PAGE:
In computer architecture, a processor register is a small amount of storage available as part of a digital processor, such as a central processing unit (CPU). Such registers are typically addressed by mechanisms other than main memory and can be accessed faster. Almost all computers, load-store architecture or not, load data from a larger memory into registers where it is used for arithmetic, manipulated or tested by machine instructions. Manipulated data is then often stored back into main memory, either by the same instruction or a subsequent one. Modern processors use either static or dynamic RAM as main memory, with the latter usually accessed via one or more cache levels.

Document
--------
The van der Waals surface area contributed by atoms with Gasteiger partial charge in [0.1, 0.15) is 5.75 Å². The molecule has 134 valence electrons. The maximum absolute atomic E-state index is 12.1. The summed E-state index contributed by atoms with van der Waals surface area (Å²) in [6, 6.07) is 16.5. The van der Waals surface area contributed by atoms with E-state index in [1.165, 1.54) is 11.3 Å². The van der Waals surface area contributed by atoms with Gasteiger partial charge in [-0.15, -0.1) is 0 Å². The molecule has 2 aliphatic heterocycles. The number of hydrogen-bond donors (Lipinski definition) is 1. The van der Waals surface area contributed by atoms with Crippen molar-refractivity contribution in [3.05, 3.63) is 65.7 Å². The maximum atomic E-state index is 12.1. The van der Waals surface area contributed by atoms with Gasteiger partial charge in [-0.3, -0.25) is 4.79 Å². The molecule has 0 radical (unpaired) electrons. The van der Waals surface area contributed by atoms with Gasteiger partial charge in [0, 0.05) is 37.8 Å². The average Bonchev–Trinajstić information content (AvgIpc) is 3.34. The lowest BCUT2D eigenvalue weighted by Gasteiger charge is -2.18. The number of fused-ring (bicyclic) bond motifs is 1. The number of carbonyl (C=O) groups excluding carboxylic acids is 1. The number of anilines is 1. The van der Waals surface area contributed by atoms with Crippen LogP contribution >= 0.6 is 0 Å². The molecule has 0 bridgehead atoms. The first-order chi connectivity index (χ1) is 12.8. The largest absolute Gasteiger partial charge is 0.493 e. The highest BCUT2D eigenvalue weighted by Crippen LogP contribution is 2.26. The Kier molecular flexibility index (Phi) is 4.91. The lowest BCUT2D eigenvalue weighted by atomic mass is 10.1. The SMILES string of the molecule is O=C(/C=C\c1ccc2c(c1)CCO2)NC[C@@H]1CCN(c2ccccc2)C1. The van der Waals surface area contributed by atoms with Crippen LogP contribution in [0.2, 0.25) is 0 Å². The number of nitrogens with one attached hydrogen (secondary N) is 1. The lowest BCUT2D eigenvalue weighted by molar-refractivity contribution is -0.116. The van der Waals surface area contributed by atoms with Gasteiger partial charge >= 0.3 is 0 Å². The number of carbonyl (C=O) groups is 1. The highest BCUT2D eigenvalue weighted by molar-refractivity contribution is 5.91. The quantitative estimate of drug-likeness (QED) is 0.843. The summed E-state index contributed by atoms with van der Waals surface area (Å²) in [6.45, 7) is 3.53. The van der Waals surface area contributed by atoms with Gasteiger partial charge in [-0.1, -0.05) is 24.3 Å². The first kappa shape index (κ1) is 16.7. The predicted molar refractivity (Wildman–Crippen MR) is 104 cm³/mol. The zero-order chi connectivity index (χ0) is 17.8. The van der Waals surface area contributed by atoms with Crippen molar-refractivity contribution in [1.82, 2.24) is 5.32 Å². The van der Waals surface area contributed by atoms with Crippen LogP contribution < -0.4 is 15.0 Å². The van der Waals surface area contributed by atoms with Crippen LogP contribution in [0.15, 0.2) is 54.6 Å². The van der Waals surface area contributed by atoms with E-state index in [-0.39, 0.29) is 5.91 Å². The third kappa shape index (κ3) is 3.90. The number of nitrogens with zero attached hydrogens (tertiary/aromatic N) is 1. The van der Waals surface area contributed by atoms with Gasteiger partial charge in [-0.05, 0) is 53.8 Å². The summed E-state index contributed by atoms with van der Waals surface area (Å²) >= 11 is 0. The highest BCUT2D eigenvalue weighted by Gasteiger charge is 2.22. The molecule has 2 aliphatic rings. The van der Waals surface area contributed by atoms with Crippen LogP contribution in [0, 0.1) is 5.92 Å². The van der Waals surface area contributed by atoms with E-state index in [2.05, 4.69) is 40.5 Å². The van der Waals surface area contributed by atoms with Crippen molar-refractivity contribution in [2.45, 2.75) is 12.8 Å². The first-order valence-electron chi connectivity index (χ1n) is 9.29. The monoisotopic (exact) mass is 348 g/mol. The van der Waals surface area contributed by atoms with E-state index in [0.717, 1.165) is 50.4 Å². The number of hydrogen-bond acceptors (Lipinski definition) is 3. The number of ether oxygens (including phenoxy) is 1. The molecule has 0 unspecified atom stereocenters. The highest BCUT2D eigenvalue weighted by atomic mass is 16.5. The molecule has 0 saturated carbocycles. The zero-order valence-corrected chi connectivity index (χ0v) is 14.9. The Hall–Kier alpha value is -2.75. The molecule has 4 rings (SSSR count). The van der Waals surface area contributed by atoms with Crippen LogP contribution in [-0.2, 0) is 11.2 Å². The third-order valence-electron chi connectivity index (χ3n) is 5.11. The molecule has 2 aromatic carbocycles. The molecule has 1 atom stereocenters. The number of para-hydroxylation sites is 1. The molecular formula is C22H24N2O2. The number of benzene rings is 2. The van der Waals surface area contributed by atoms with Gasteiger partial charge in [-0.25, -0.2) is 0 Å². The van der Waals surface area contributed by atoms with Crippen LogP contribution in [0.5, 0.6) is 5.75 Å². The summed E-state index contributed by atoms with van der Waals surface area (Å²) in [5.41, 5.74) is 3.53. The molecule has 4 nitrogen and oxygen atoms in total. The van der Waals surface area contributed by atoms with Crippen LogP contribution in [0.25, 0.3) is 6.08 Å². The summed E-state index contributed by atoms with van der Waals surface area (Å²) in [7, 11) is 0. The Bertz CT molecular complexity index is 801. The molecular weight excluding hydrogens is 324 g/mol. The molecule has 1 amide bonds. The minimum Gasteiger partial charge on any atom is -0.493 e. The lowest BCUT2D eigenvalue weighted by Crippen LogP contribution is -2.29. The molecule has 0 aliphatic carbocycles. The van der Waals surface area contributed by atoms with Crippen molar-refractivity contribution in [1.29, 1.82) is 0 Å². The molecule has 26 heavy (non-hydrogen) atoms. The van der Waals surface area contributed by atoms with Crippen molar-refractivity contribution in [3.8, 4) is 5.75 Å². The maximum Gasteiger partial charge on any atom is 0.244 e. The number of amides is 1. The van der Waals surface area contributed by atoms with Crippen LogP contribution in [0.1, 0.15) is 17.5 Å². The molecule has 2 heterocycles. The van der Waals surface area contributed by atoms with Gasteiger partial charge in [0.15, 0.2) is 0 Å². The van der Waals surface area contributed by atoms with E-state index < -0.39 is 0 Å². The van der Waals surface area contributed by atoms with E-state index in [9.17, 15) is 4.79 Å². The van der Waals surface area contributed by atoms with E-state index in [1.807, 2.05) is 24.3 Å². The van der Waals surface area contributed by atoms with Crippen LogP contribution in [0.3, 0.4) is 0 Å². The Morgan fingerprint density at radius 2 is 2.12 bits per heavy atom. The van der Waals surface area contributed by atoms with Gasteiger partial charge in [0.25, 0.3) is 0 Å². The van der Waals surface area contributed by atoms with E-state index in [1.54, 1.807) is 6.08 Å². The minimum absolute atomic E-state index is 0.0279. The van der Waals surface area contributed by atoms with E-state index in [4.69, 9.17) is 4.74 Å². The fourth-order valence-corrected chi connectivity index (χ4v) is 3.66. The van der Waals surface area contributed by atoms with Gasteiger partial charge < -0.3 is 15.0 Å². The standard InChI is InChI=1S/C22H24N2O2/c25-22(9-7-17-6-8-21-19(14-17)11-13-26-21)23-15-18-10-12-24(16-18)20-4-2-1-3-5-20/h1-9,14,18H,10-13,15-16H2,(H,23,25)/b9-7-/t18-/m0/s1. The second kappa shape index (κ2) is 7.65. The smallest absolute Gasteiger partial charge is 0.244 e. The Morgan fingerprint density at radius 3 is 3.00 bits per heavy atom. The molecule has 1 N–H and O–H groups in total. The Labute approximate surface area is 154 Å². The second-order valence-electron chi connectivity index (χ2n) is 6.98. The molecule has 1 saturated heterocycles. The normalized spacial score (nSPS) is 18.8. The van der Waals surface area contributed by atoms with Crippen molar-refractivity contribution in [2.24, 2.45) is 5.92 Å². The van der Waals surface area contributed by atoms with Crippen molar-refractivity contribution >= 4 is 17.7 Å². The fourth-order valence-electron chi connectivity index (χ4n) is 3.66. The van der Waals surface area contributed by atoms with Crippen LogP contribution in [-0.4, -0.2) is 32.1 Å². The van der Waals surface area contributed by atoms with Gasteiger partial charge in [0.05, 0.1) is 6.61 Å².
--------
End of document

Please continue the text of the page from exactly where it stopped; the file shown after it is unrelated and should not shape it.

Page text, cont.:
Processor registers are normally at the top of the memory hierarchy, and provide the fastest way to access data. The term normally refers only to the group of registers that are directly encoded as part of an instruction, as defined by the instruction set. However, modern high-performance CPUs often have duplicates of these "architectural registers" in order to improve performance via register renaming, allowing parallel and speculative execution. Modern x86 design acquired these techniques around 1995 with the releases of Pentium Pro, Cyrix 6x86, Nx586, and AMD K5.